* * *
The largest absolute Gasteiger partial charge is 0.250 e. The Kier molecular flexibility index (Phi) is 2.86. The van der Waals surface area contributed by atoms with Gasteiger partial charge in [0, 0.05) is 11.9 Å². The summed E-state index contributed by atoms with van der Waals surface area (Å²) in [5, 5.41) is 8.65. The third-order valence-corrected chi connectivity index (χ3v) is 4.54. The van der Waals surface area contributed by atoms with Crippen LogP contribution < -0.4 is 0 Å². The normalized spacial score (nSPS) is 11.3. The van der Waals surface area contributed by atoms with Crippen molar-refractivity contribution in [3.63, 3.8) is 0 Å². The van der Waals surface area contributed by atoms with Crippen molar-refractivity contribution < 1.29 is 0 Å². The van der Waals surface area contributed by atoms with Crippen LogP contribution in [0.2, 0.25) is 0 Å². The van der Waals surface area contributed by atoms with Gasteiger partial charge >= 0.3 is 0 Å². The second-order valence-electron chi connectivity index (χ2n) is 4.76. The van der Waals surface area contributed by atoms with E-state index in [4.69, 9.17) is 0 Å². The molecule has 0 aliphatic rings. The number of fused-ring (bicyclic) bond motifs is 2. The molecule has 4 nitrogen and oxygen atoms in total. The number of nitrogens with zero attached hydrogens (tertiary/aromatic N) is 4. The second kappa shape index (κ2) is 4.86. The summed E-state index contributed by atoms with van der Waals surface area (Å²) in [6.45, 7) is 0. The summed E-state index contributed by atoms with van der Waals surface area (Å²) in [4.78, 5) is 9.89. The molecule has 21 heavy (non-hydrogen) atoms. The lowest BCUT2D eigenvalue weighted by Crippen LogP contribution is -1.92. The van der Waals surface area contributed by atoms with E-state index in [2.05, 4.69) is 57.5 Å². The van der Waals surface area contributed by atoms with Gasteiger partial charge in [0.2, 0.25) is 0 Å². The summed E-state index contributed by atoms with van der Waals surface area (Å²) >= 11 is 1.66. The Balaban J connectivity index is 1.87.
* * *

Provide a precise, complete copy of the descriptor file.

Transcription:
The largest absolute Gasteiger partial charge is 0.250 e. The Kier molecular flexibility index (Phi) is 2.86. The van der Waals surface area contributed by atoms with Gasteiger partial charge in [0, 0.05) is 11.9 Å². The summed E-state index contributed by atoms with van der Waals surface area (Å²) in [5, 5.41) is 8.65. The third-order valence-corrected chi connectivity index (χ3v) is 4.54. The van der Waals surface area contributed by atoms with Crippen LogP contribution < -0.4 is 0 Å². The normalized spacial score (nSPS) is 11.3. The van der Waals surface area contributed by atoms with Crippen molar-refractivity contribution in [3.63, 3.8) is 0 Å². The van der Waals surface area contributed by atoms with Crippen molar-refractivity contribution < 1.29 is 0 Å². The van der Waals surface area contributed by atoms with Crippen LogP contribution in [0.2, 0.25) is 0 Å². The van der Waals surface area contributed by atoms with Gasteiger partial charge >= 0.3 is 0 Å². The second-order valence-electron chi connectivity index (χ2n) is 4.76. The van der Waals surface area contributed by atoms with E-state index in [4.69, 9.17) is 0 Å². The molecule has 0 aliphatic rings. The number of fused-ring (bicyclic) bond motifs is 2. The molecule has 4 nitrogen and oxygen atoms in total. The number of nitrogens with zero attached hydrogens (tertiary/aromatic N) is 4. The second kappa shape index (κ2) is 4.86. The summed E-state index contributed by atoms with van der Waals surface area (Å²) in [6.45, 7) is 0. The summed E-state index contributed by atoms with van der Waals surface area (Å²) in [4.78, 5) is 9.89. The molecule has 21 heavy (non-hydrogen) atoms. The lowest BCUT2D eigenvalue weighted by Crippen LogP contribution is -1.92. The van der Waals surface area contributed by atoms with E-state index in [2.05, 4.69) is 57.5 Å². The van der Waals surface area contributed by atoms with Gasteiger partial charge in [0.2, 0.25) is 0 Å². The summed E-state index contributed by atoms with van der Waals surface area (Å²) >= 11 is 1.66. The Balaban J connectivity index is 1.87.